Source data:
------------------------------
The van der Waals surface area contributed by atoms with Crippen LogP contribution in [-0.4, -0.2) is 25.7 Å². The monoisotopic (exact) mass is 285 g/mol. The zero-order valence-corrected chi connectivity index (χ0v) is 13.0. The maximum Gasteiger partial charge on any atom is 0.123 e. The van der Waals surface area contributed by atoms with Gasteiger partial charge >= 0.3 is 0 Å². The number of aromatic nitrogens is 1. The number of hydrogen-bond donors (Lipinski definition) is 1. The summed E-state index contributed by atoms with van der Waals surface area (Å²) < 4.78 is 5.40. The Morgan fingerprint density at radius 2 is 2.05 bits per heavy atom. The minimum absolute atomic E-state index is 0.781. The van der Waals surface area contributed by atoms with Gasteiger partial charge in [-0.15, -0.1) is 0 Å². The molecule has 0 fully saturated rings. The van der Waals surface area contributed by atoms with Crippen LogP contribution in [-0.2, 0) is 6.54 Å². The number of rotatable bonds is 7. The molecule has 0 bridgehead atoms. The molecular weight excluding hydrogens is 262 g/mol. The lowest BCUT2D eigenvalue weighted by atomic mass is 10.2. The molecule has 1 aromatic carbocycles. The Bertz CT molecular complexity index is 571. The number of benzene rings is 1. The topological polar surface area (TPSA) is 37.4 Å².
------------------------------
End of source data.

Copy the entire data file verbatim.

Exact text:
The van der Waals surface area contributed by atoms with Crippen LogP contribution in [-0.4, -0.2) is 25.7 Å². The monoisotopic (exact) mass is 285 g/mol. The zero-order valence-corrected chi connectivity index (χ0v) is 13.0. The maximum Gasteiger partial charge on any atom is 0.123 e. The van der Waals surface area contributed by atoms with Gasteiger partial charge >= 0.3 is 0 Å². The number of aromatic nitrogens is 1. The number of hydrogen-bond donors (Lipinski definition) is 1. The summed E-state index contributed by atoms with van der Waals surface area (Å²) < 4.78 is 5.40. The Morgan fingerprint density at radius 2 is 2.05 bits per heavy atom. The minimum absolute atomic E-state index is 0.781. The van der Waals surface area contributed by atoms with Gasteiger partial charge in [-0.15, -0.1) is 0 Å². The molecule has 0 fully saturated rings. The van der Waals surface area contributed by atoms with Crippen LogP contribution in [-0.2, 0) is 6.54 Å². The number of rotatable bonds is 7. The molecule has 0 bridgehead atoms. The molecular weight excluding hydrogens is 262 g/mol. The lowest BCUT2D eigenvalue weighted by atomic mass is 10.2. The molecule has 1 aromatic carbocycles. The Bertz CT molecular complexity index is 571. The number of benzene rings is 1. The topological polar surface area (TPSA) is 37.4 Å².